Mid-State Technical College EMT-Paramedic students practice their skills on a high-fidelity manikin in the Health Care Simulation Center in Wisconsin Rapids. Austin Brace, left, starts an IV, while Michael Forlines intubates the patient to secure an airway.

Mid-State and Aspirus launch Health Care Simulation Center in Wisconsin Rapids

March 16, 2021

Simulation training is at the forefront of health care education, and a new Health Care Simulation Center in Wisconsin Rapids is now open, creating a bridge between classroom learning and real-life clinical experience to address the health care workforce shortage in central Wisconsin. 

At 12,000 square feet, the Simulation Center’s innovative design repurposes a portion of the third floor of Aspirus Riverview Hospital. The center allows Mid-State Technical College to greatly increase nursing student capacity and provide experiences for all health and EMS programs at the College. It will also provide professional development for current health care professionals through continuing education and customized training.
  
The center is the result of a three-way collaboration agreement between the hospital, Mid-State Technical College and The Legacy Foundation of Central Wisconsin, which provided a generous donation to help renovate the hospital’s former birthplace space and outfit it with state-of-the-art equipment. 

“At Aspirus, we are committed to providing state-of-the-art care to our community,” said Kim Johnson, vice president of patient care and chief nursing officer at Aspirus Riverview Hospital and Clinics. “To succeed, we require a highly competent health care team, both in the hospital as well as in the field. We are thrilled to partner with Mid-State in the development of the Simulation Center, which will advance the education of our future employees and create the workforce that we need to serve our community.”

Students training in the Simulation Center work in both inpatient and outpatient care zones and have access to nine medium-fidelity and high-fidelity manikins that replicate nearly all clinical scenarios, including stroke, sepsis infection, bleeding, shock, birthing and more. The manikins enable students to practice their skills in a consequence-free environment before progressing to clinical training with live patients. Simulation sessions can also be recorded for review and debriefing purposes—an educational opportunity rarely available with traditional clinical training. 
    
“This fosters a great learning environment, and I’ve been amazed by the technology we have access to,” said Austin Brace, Marshfield, a Mid-State EMT-Paramedic student who has been practicing his skills in the Simulation Center for the past few weeks. “The control center uses cameras and microphones to update the high-fidelity manikins in real time, which allows you to practice realistic hands-on monitoring of the patient’s physiology. If I make a mistake, I can see the impact without the detrimental consequences of working with a real patient.”

Like other areas in the nation, Mid-State Technical College’s district is facing a shortage of health care professionals. According to economic modeling software on the district, the next decade will produce a health care worker shortfall of 23 percent in the programs Mid-State offers. That shortfall is due to retiring professionals and doesn’t include increased demand for health care services required by an aging population.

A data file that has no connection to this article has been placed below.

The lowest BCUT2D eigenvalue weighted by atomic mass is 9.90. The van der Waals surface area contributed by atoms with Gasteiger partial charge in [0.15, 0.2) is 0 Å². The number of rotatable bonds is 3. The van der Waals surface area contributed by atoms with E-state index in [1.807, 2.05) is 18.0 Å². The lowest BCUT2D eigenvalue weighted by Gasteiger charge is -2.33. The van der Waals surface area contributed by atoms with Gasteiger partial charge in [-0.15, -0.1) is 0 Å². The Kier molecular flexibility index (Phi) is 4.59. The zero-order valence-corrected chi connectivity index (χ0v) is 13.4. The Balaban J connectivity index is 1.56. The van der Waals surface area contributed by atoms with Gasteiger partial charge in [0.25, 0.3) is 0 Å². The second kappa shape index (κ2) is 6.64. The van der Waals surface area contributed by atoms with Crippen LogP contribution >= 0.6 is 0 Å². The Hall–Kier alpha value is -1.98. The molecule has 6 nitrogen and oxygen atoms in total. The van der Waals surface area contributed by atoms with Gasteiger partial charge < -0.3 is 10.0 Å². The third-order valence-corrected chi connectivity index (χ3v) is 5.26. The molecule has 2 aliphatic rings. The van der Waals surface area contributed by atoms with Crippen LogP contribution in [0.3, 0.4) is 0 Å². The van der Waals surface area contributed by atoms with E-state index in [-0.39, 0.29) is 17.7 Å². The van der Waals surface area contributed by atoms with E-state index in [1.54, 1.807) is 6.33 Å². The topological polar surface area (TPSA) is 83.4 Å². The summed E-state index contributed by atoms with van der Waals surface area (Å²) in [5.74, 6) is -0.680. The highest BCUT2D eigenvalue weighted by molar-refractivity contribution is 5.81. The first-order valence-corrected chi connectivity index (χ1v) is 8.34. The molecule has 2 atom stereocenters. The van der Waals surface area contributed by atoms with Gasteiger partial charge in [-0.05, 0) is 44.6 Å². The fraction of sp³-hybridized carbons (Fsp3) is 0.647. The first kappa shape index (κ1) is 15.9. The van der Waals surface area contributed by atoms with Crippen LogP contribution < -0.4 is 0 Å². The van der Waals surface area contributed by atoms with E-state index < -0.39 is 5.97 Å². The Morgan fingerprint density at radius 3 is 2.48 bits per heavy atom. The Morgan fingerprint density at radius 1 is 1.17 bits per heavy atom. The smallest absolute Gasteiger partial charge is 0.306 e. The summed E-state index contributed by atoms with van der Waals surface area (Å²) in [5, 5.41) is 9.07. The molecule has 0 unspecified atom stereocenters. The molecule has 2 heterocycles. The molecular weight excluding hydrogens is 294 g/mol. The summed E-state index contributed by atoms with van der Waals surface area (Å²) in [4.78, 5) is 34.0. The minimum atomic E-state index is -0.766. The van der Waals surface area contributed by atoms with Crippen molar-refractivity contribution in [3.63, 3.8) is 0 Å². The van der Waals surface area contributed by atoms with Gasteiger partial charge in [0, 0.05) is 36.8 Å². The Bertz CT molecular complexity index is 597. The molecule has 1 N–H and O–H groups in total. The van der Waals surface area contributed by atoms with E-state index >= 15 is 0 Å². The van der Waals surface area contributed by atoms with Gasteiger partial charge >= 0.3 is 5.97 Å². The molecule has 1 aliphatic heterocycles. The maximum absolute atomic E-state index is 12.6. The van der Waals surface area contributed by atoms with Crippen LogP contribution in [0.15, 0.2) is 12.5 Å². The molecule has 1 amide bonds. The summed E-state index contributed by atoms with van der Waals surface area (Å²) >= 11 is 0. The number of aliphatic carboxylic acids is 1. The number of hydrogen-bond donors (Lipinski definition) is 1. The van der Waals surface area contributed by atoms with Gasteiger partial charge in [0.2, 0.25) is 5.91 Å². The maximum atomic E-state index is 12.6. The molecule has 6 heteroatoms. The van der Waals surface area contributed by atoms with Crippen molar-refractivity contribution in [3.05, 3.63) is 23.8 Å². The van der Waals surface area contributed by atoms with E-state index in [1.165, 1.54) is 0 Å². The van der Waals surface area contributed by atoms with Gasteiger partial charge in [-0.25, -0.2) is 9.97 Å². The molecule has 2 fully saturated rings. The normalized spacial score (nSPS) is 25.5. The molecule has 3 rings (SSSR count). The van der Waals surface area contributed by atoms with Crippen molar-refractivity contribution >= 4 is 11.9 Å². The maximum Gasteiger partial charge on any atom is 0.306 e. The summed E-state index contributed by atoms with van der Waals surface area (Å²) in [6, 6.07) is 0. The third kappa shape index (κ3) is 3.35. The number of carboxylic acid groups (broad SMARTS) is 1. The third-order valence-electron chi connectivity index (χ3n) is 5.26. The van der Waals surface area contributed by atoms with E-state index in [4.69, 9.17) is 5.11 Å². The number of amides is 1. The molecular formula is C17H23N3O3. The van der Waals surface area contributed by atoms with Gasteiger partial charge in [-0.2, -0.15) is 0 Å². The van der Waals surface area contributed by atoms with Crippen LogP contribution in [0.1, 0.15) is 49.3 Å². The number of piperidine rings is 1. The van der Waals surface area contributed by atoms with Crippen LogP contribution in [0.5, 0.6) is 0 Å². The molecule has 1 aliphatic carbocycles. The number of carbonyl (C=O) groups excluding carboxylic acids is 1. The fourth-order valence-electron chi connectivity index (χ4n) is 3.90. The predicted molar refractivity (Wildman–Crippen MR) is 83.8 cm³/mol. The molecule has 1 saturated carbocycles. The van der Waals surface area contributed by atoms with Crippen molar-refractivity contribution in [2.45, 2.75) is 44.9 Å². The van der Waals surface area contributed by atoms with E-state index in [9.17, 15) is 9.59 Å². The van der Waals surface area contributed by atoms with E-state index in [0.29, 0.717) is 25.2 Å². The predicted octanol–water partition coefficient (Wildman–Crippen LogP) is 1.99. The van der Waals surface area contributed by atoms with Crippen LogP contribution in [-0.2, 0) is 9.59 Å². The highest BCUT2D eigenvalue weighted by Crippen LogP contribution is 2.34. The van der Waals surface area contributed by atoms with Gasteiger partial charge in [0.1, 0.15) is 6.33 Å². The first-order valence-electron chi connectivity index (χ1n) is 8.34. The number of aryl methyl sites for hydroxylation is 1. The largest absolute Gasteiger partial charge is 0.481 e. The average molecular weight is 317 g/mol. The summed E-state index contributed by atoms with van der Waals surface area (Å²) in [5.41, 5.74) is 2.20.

When it came to helping address the problem, the College had been encountering a shortage of its own—not enough clinical sites and experiences available to train the number of students wanting to enroll. 

“This Simulation Center allows room for growth,” said Colleen Kane, Mid-State’s Dean of Health and Protective & Human Services. “In Wisconsin, up to 50 percent of the clinical hours required in undergraduate nursing programs can be obtained through high-fidelity simulation. This center will enable Mid-State to increase our nursing class sizes by eight students each semester over the next two years, getting more nurses—as well as other health care professionals—into our community caring for patients. By 2025, Mid-State will have the capacity to train up to 350 nursing students each year.”

According to Kane, another benefit of simulation is enhanced student clinical experiences, with greater depth and breadth of patient care encounter available for students. “This solution will allow Mid-State to provide advanced experiences for all Mid-State Health Care and EMS programs,” she said.

“The partnership with Aspirus Riverview Hospital and Clinics also offers the opportunity to support creative training forums for the hospital’s current health care professionals,” she added. 

Mid-State Technical College and Riverview Hospital in Wisconsin Rapids have enjoyed a collaborative relationship for over three decades. Over the past three years, that partnership has focused intently on solving the health care worker shortage. The partners are planning a ribbon cutting for the Health Care Simulation Center at a later date.

Learn more about the Health Care Simulation Center and the Mid-State programs training in it at mstc.edu/sim-center.